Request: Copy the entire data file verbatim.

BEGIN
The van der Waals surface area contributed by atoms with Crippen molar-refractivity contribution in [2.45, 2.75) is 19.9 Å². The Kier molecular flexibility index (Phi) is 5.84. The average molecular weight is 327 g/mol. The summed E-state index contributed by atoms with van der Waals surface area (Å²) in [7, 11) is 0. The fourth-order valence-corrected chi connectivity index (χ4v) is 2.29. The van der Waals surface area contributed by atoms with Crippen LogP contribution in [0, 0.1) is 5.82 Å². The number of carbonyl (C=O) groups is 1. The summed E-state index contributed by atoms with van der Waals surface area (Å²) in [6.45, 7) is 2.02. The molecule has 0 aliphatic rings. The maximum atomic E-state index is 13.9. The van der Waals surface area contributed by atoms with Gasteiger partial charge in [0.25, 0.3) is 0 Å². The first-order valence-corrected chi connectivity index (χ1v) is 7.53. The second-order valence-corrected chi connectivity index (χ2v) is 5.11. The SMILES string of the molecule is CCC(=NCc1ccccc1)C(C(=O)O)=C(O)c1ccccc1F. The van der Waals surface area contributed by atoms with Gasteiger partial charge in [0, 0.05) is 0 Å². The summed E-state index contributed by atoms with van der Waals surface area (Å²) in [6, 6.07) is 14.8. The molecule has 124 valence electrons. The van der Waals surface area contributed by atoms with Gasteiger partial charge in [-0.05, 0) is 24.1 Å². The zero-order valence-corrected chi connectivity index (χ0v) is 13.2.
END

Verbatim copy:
The van der Waals surface area contributed by atoms with Crippen molar-refractivity contribution in [2.45, 2.75) is 19.9 Å². The Kier molecular flexibility index (Phi) is 5.84. The average molecular weight is 327 g/mol. The summed E-state index contributed by atoms with van der Waals surface area (Å²) in [7, 11) is 0. The fourth-order valence-corrected chi connectivity index (χ4v) is 2.29. The van der Waals surface area contributed by atoms with Crippen LogP contribution in [0, 0.1) is 5.82 Å². The number of carbonyl (C=O) groups is 1. The summed E-state index contributed by atoms with van der Waals surface area (Å²) in [6.45, 7) is 2.02. The molecule has 0 aliphatic rings. The maximum atomic E-state index is 13.9. The van der Waals surface area contributed by atoms with Gasteiger partial charge in [0.25, 0.3) is 0 Å². The first-order valence-corrected chi connectivity index (χ1v) is 7.53. The second-order valence-corrected chi connectivity index (χ2v) is 5.11. The SMILES string of the molecule is CCC(=NCc1ccccc1)C(C(=O)O)=C(O)c1ccccc1F. The van der Waals surface area contributed by atoms with Gasteiger partial charge in [0, 0.05) is 0 Å². The summed E-state index contributed by atoms with van der Waals surface area (Å²) in [6, 6.07) is 14.8. The molecule has 124 valence electrons. The van der Waals surface area contributed by atoms with Gasteiger partial charge in [-0.05, 0) is 24.1 Å². The zero-order valence-corrected chi connectivity index (χ0v) is 13.2.